Wow! As the first quarter of teaching wraps up for me at school, I have finally had some time to sit and reflect further on number talks.

I have been consistently doing them anywhere from one time to three times a week depending on our schedule. I have had several challenges and several successes during the past 5 weeks and I want to share some of these now.

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Number Talks with Addition

I have taken my number talks in two different directions depending on my classes. As I have discussed before, I began with addition problems, mainly focused on problems that could employ strategies such as rounding, moving numbers flexibly (for example 19+ 34 is the same as 20 + 33), and breaking down numbers into tens and ones.

Here are some highlights of the boards from some of the number talks with addition. I spent 6 weeks doing addition with my students. By the end, students were getting much more comfortable using strategies besides the traditional algorithm and were bringing up the same methods during each number talk. On the other hand, I would say only about 60% of my students have shared their strategies. I have been pushing new students to try and explain their methods, but it seems like the same students are constantly wanting to share. This is still a challenge that I am facing and I hope that I can work towards pushing these quieter students to eventually share their ideas.

9th grade class:

10th grade, Period 2

10th grade class, Period 1

10th grade class, Period 4

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10th grade classes--Multiplication Number Talks

In my 10th grade classes, I decided to take my number talks in the direction of multiplication. I decided to do this for a few reasons. First, in these classes we are doing a unit on area and volume and I thought that doing problems with multiplication could fit nicely into making number talks fit a little more closely with the curriculum. This coming week I plan on introducing the area model for multiplication as I think that it can connect some of the things we have learned about area with the number talks.

Secondly, I decided that multiplication would be a nice transition from addition--it can be a little more challenging, but I was hoping that students would be able to use some of the strategies that they had for addition with multiplication--primarily seeing numbers as tens and ones and being able to break up numbers to make the problems more simple.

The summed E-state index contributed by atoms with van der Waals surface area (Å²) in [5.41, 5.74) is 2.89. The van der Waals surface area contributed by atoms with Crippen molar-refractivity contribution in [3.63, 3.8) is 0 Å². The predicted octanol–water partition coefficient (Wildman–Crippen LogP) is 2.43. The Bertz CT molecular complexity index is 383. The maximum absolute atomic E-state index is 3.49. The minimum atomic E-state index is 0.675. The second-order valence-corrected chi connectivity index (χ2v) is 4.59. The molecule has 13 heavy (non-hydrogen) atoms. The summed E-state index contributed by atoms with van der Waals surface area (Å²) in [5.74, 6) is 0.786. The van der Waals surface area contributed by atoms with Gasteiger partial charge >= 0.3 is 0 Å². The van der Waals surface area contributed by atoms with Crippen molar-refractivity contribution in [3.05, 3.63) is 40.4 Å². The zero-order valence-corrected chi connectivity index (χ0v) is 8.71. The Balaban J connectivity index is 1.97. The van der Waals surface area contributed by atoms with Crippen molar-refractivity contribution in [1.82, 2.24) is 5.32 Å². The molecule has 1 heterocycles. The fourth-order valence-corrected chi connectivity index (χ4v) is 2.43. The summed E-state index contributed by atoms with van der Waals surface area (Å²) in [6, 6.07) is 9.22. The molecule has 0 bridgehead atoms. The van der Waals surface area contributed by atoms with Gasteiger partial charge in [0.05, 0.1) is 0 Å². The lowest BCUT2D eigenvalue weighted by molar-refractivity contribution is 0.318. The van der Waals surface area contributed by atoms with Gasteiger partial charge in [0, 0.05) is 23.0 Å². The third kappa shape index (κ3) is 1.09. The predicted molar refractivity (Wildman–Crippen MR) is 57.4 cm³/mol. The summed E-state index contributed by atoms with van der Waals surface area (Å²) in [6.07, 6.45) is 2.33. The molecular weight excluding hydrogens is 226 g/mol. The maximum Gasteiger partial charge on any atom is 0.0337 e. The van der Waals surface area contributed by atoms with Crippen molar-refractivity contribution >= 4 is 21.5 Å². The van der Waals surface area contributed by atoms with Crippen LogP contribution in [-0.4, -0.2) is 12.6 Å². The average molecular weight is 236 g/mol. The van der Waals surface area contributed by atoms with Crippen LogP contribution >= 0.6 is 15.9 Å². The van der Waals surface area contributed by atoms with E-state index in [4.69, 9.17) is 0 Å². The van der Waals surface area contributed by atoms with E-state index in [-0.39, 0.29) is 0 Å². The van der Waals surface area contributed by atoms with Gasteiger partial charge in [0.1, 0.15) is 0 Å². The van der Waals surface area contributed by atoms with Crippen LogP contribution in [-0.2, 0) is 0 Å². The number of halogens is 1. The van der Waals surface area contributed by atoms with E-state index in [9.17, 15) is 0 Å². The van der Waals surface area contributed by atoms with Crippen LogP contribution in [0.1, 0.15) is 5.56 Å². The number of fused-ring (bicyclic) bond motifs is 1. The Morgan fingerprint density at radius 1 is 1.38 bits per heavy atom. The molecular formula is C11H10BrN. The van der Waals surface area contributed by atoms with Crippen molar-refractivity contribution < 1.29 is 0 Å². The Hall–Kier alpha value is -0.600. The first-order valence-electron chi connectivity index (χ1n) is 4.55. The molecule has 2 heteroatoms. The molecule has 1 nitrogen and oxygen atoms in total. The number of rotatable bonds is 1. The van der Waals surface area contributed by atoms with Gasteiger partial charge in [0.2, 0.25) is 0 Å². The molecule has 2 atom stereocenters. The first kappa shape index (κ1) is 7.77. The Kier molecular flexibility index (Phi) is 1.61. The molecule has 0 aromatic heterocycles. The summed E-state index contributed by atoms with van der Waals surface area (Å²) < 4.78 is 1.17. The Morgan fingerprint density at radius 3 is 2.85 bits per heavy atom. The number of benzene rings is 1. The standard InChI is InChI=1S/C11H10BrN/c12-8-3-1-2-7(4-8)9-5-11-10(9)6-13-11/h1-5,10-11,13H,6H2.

So far, I have seen students using strategies such as those mentioned above and have been impressed with students' thinking about the multiplication problems. In my first set of number talks on multiplication, not one student mentioned the traditional algorithm, although I'm sure some students still used this method and it has come up several times since then. I presented the problems such as

Below are some of the boards with the number talks with multiplication.

10th grade class, period 1

10th grade class, period 2

So far I have not used multiplication problems with two double digits and that is my plan for this coming week. I think that this will lend itself to introducing the area model for multiplication as well.

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9th grade class: Percentages

For my freshman class, I decided to do percentage problems with number talks. The reason I chose this is because they are currently in a unit on probability. I thought this would be a good way to strengthen their idea of percentages and flexibility in working with percentages. Additionally, when we did percentages last year at Fremont, my students seemed to be scared of percentages initially, but I think that my students definitely had a breakthrough in thinking about percentages during these number talks. I am excited to see how my current students are thinking about percentages and if they have a similar experience.

My freshman were pretty nervous when they first saw me put up a percentage problem and there were many groans around the room. However, I think that some students have really started to catch on to some of the strategies of their classmates. I had one number talk where 5 different students shared their ideas (see below). Again, a challenge is still getting all students to participate in sharing their thinking. I have not yet done a pair share with my students and I think this is something I want to try this week. Or, another idea would be to have them record their own strategies and collect them so that I can see how individual students are thinking about these problems as well.

Below is one of the number talks done with percentages: